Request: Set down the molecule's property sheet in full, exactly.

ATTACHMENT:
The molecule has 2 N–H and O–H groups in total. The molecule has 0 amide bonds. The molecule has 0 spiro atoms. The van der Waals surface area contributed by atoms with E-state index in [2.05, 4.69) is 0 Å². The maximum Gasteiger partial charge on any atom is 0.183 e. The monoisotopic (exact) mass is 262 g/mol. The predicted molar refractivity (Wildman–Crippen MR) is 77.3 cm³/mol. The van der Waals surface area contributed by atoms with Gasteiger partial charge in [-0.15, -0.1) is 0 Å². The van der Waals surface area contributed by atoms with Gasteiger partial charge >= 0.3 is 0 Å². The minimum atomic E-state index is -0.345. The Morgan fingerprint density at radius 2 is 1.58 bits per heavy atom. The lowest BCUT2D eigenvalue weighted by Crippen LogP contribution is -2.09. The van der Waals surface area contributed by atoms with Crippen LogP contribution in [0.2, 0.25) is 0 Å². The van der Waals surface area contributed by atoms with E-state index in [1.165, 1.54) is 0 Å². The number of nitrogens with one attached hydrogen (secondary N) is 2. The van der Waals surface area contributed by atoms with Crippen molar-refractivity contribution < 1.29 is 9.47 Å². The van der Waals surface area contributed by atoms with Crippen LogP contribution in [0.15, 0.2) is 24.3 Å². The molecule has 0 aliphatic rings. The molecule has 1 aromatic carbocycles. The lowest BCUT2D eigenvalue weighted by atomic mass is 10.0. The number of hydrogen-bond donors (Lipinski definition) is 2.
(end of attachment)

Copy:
The molecule has 2 N–H and O–H groups in total. The molecule has 0 amide bonds. The molecule has 0 spiro atoms. The van der Waals surface area contributed by atoms with E-state index in [2.05, 4.69) is 0 Å². The maximum Gasteiger partial charge on any atom is 0.183 e. The monoisotopic (exact) mass is 262 g/mol. The predicted molar refractivity (Wildman–Crippen MR) is 77.3 cm³/mol. The van der Waals surface area contributed by atoms with Gasteiger partial charge in [-0.15, -0.1) is 0 Å². The van der Waals surface area contributed by atoms with Gasteiger partial charge >= 0.3 is 0 Å². The minimum atomic E-state index is -0.345. The Morgan fingerprint density at radius 2 is 1.58 bits per heavy atom. The lowest BCUT2D eigenvalue weighted by Crippen LogP contribution is -2.09. The van der Waals surface area contributed by atoms with Crippen LogP contribution in [0.2, 0.25) is 0 Å². The van der Waals surface area contributed by atoms with E-state index in [1.165, 1.54) is 0 Å². The number of nitrogens with one attached hydrogen (secondary N) is 2. The van der Waals surface area contributed by atoms with Crippen molar-refractivity contribution < 1.29 is 9.47 Å². The van der Waals surface area contributed by atoms with Crippen LogP contribution in [0.15, 0.2) is 24.3 Å². The molecule has 0 aliphatic rings. The molecule has 1 aromatic carbocycles. The lowest BCUT2D eigenvalue weighted by atomic mass is 10.0. The number of hydrogen-bond donors (Lipinski definition) is 2.